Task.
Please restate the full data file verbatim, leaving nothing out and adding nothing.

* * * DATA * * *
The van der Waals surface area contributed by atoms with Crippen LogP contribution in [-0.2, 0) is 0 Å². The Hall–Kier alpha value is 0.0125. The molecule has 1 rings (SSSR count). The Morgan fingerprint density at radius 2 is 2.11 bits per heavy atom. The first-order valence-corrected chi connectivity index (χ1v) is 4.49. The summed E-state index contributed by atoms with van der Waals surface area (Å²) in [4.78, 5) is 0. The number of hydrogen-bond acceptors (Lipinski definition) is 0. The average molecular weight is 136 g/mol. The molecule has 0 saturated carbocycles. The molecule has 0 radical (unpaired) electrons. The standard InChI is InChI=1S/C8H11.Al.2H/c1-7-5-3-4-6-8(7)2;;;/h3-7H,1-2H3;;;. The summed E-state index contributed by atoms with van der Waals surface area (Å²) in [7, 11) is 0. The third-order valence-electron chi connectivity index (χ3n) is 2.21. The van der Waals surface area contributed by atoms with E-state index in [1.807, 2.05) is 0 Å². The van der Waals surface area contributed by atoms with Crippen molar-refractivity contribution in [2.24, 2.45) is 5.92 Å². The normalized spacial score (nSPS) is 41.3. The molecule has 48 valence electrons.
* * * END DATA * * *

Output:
The van der Waals surface area contributed by atoms with Crippen LogP contribution in [-0.2, 0) is 0 Å². The Hall–Kier alpha value is 0.0125. The molecule has 1 rings (SSSR count). The Morgan fingerprint density at radius 2 is 2.11 bits per heavy atom. The first-order valence-corrected chi connectivity index (χ1v) is 4.49. The summed E-state index contributed by atoms with van der Waals surface area (Å²) in [4.78, 5) is 0. The number of hydrogen-bond acceptors (Lipinski definition) is 0. The average molecular weight is 136 g/mol. The molecule has 0 saturated carbocycles. The molecule has 0 radical (unpaired) electrons. The standard InChI is InChI=1S/C8H11.Al.2H/c1-7-5-3-4-6-8(7)2;;;/h3-7H,1-2H3;;;. The summed E-state index contributed by atoms with van der Waals surface area (Å²) in [7, 11) is 0. The third-order valence-electron chi connectivity index (χ3n) is 2.21. The van der Waals surface area contributed by atoms with E-state index in [1.807, 2.05) is 0 Å². The van der Waals surface area contributed by atoms with Crippen molar-refractivity contribution in [2.24, 2.45) is 5.92 Å². The normalized spacial score (nSPS) is 41.3. The molecule has 48 valence electrons.